Heavy workload due to Yantai


Beginning this week, various departments of the Office of the University and departments within the faculties of Economics & Business (FEB) and Mathematics & Natural Sciences (FMNS) will each have 9.5 full time equivalent positions at their disposal to lighten the workload caused by preparations for the planned campus in Yantai.

Director of human resources Marion Stolp says that the extra hours could be used to hire additional staff on an hourly basis, hire temporary employees or extend the hours of current employees. The extra personnel can be utilized until 1 January.

Exam hall adding space

thumb-tentamenhalExam halls are overly full because all faculties have exams at the same time, but Property and Investment Projects (VGI) has found a solution: another room will be added to the Aletta Jacobshal with space for 600 (digital) spots. Over the next three years, the RUG will also use the Frascati building, which can accommodate 13,680 students.

The university will continue renting rooms at MartiniPlaza, which has offered to build a permanent exam space for 48,500 students at an ‘attractive’ rental price. The VGI currently estimates that the new space at Aletta Jacobshal will cost around 5 million euros.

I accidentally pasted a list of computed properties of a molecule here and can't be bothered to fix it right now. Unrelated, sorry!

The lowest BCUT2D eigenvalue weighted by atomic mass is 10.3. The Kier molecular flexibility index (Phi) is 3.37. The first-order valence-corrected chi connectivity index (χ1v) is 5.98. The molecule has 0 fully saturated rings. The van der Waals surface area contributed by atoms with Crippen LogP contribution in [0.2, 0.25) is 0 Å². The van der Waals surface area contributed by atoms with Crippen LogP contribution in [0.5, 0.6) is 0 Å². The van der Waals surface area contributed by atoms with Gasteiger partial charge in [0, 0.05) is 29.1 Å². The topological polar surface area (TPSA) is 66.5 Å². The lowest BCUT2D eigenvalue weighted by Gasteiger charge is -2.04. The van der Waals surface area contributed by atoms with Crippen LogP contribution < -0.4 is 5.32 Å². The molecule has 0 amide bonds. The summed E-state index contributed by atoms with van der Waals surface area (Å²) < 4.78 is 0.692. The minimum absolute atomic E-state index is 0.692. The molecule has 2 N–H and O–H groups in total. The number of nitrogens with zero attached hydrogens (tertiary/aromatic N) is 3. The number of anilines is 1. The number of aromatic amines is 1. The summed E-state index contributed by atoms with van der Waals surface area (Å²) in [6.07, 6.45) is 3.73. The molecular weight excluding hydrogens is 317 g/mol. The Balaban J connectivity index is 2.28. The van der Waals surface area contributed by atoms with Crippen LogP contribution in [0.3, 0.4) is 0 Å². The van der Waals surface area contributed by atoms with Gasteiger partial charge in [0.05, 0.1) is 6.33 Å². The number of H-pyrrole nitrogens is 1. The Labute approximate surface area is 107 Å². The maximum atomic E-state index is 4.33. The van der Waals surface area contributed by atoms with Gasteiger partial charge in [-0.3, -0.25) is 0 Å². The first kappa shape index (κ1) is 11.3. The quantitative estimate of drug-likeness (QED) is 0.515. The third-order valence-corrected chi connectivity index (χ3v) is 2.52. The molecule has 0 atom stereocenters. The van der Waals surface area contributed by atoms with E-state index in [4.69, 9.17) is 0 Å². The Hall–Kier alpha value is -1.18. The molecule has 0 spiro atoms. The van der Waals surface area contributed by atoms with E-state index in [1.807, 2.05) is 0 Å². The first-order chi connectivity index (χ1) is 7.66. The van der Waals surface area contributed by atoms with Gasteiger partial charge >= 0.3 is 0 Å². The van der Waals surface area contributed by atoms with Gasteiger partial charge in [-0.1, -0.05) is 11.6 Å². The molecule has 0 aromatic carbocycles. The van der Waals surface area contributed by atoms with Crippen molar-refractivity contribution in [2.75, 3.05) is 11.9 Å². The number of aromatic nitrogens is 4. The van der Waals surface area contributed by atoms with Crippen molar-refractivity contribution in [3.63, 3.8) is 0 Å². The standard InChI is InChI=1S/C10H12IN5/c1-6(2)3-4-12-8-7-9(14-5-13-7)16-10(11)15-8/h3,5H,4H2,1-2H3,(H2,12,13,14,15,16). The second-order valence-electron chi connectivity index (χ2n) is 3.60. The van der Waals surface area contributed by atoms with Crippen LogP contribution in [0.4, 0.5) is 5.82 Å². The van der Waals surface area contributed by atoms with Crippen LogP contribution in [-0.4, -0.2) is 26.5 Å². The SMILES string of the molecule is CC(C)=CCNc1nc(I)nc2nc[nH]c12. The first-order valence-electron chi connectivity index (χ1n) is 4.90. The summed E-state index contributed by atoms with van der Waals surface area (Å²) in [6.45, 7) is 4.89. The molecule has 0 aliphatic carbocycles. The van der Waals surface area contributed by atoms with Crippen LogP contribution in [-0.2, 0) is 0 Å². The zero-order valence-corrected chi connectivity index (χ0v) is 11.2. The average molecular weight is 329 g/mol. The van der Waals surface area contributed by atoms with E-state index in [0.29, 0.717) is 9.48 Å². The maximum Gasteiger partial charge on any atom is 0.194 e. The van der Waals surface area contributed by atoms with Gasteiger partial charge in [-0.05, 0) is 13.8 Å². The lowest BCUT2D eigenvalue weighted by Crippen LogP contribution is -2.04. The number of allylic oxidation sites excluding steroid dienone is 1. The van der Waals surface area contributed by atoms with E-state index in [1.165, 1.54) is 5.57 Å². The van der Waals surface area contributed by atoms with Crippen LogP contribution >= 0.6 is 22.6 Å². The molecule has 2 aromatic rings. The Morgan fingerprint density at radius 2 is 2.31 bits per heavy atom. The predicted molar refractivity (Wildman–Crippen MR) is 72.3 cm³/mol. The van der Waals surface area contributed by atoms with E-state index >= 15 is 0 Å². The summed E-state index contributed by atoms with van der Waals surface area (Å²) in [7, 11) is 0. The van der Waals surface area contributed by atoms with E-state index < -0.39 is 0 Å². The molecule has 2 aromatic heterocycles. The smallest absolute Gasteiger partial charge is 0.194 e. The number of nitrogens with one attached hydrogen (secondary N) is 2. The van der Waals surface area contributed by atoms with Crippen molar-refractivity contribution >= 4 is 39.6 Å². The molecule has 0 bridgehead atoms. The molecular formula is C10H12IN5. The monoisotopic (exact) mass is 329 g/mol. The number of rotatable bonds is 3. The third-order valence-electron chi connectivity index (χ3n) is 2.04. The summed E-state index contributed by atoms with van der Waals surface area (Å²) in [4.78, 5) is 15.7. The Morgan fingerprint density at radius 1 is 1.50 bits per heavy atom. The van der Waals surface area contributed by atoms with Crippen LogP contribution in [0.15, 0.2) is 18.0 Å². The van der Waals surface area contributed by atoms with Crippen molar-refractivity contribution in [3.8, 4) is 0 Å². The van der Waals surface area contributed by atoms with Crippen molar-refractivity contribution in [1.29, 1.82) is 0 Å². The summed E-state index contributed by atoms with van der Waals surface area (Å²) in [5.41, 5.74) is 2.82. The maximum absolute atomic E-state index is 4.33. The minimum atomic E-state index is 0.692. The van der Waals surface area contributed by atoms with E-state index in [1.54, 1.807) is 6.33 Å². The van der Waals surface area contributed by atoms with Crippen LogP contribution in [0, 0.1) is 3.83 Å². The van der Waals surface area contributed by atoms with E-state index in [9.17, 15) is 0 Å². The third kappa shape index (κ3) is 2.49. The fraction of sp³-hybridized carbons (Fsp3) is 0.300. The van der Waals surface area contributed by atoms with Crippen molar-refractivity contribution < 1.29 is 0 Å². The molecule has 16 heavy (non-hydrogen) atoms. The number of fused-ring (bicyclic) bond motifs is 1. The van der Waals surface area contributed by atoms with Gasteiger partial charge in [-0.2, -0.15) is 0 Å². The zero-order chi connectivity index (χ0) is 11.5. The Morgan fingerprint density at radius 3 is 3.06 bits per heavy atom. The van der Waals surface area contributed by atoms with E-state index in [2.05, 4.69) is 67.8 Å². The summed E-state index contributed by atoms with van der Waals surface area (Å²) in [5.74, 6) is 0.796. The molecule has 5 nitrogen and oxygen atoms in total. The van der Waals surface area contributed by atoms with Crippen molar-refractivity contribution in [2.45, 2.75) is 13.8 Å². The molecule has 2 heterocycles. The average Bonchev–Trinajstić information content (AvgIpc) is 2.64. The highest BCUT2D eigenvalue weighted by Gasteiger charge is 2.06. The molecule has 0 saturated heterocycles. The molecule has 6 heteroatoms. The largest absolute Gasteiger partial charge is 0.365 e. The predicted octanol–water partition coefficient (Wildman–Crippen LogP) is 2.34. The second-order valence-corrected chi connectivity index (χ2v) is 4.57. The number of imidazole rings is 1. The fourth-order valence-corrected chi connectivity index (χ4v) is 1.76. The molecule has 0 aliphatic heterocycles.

Cellular biology breakthrough

thumb-pipetCellular biologist Ody Sibon and her group at UMCG have made a remarkable discovery regarding co-enzyme A, a material necessary for human survival. It was previously thought that the enzyme could only be created by converting vitamin B into co-A because the enzyme was ‘hidden’ between other materials and difficult to measure. Sibon’s group was able to make the enzyme visible with fluorescent material.